JOHANNESBURG - Despite the rains and filling of dams, parts of South Africa are still suffering the consequences of severe drought.
The average dam level has increased slightly week on week to 49.3 percent but is still markedly below last year's level of 60.7 percent.
Nearly 14 million people in Southern Africa are in need of emergency humanitarian assistance as the region faces the worst El Nino-induced drought in decades.
United Nations humanitarian agencies and partners launched a revised action plan outlining the needs of an estimated 13.8 million people as the region enters the peak of the lean season with largely depleted food stocks due to poor and failed harvests.
In a news release on Wednesday, the UN Office for the Coordination of Humanitarian Affairs (OCHA) reported that the region was suffering “severe” food shortages, exasperating a multitude of existing and increasing vulnerabilities, including weak commodity prices, unfavourable exchange rates and slow economic growth.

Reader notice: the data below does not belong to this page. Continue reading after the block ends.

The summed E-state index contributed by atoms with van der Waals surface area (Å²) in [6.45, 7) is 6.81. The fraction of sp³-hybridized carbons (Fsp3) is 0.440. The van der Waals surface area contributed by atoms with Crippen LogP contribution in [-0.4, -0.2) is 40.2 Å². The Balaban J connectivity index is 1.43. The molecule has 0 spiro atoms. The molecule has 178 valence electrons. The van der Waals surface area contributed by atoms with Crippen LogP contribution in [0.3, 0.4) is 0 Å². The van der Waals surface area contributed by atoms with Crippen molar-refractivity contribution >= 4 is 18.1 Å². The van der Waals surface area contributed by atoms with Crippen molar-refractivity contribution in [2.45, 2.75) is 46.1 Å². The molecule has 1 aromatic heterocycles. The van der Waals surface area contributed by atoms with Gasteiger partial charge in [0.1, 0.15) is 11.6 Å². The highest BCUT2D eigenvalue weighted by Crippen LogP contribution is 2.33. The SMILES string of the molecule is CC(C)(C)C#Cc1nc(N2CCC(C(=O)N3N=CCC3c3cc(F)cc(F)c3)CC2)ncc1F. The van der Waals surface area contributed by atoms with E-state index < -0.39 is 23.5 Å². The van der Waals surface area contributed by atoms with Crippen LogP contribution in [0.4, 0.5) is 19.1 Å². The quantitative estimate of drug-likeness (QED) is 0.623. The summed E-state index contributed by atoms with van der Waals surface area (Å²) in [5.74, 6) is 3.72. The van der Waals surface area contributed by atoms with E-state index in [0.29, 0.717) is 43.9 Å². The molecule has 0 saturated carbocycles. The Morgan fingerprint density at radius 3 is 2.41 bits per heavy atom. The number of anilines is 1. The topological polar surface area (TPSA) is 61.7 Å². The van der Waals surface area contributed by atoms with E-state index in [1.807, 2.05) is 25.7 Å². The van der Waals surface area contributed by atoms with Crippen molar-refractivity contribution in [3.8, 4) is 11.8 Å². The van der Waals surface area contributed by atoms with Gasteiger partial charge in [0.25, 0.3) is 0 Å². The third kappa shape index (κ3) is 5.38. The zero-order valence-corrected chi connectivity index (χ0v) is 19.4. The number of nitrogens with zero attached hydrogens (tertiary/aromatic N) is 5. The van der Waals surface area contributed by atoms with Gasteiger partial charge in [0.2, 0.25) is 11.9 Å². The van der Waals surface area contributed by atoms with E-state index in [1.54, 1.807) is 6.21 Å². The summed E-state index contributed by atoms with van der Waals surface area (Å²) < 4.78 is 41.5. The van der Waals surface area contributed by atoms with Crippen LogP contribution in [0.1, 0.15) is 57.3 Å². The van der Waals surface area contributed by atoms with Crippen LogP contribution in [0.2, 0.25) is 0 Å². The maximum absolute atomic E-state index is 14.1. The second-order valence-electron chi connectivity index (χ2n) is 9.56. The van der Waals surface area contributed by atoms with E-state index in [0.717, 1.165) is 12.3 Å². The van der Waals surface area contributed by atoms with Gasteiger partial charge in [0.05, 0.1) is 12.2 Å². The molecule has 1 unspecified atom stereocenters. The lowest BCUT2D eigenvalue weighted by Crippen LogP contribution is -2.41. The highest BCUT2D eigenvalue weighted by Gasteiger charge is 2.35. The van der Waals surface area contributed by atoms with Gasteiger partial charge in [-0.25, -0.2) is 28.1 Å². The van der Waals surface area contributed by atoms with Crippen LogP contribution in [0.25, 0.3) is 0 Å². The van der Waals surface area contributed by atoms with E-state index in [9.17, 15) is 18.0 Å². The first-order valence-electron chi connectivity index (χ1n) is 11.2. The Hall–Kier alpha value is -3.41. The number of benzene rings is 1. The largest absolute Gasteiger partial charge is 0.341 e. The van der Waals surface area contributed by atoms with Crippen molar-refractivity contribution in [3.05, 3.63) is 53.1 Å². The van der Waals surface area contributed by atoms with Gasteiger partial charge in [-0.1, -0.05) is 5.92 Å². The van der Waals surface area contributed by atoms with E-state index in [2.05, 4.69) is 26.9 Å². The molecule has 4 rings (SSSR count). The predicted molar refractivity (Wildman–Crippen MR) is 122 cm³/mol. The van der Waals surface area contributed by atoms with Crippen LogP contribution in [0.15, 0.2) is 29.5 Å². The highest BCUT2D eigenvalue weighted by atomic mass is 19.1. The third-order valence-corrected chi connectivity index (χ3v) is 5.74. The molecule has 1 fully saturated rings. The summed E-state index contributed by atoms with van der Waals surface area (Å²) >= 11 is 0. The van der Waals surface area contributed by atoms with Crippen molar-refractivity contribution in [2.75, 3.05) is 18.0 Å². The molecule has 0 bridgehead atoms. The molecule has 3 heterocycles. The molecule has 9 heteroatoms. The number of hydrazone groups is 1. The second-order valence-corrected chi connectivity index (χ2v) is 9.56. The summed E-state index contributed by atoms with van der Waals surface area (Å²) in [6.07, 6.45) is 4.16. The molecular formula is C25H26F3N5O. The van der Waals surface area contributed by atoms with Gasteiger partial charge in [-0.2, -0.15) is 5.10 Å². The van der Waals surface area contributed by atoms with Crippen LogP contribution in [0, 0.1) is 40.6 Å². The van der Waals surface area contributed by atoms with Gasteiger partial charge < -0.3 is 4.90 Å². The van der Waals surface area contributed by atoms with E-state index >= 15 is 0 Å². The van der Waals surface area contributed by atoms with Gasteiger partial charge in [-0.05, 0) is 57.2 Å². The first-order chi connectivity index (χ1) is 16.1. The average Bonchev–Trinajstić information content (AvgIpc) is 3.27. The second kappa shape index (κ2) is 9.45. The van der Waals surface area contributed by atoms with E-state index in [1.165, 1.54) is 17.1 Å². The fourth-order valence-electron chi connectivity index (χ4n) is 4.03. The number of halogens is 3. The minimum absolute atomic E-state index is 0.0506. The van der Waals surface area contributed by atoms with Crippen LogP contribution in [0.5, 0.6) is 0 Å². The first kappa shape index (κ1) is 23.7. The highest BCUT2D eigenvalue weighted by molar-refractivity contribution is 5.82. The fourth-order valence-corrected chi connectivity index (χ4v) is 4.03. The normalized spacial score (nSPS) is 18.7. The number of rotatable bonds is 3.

“As we enter the critical period of the crisis during the lean season, many countries are struggling to stretch funds to cover the growing needs,” Timo Pakkala, El Nino coordinator for Southern Africa at OCHA, said in the release.
The situation in southern Madagascar, for instance, is particularly worrying as maize, cassava and rice production fell by as much as 95 per cent this year, compared with 2015. An estimated 845,000 people on the island are in the “emergency” or “crisis” categories of food insecurity.
“It is essential that humanitarian assistance to the most vulnerable people is sustained through this period, and for farmers to be supported so they can resume agricultural production,” Pakkala said.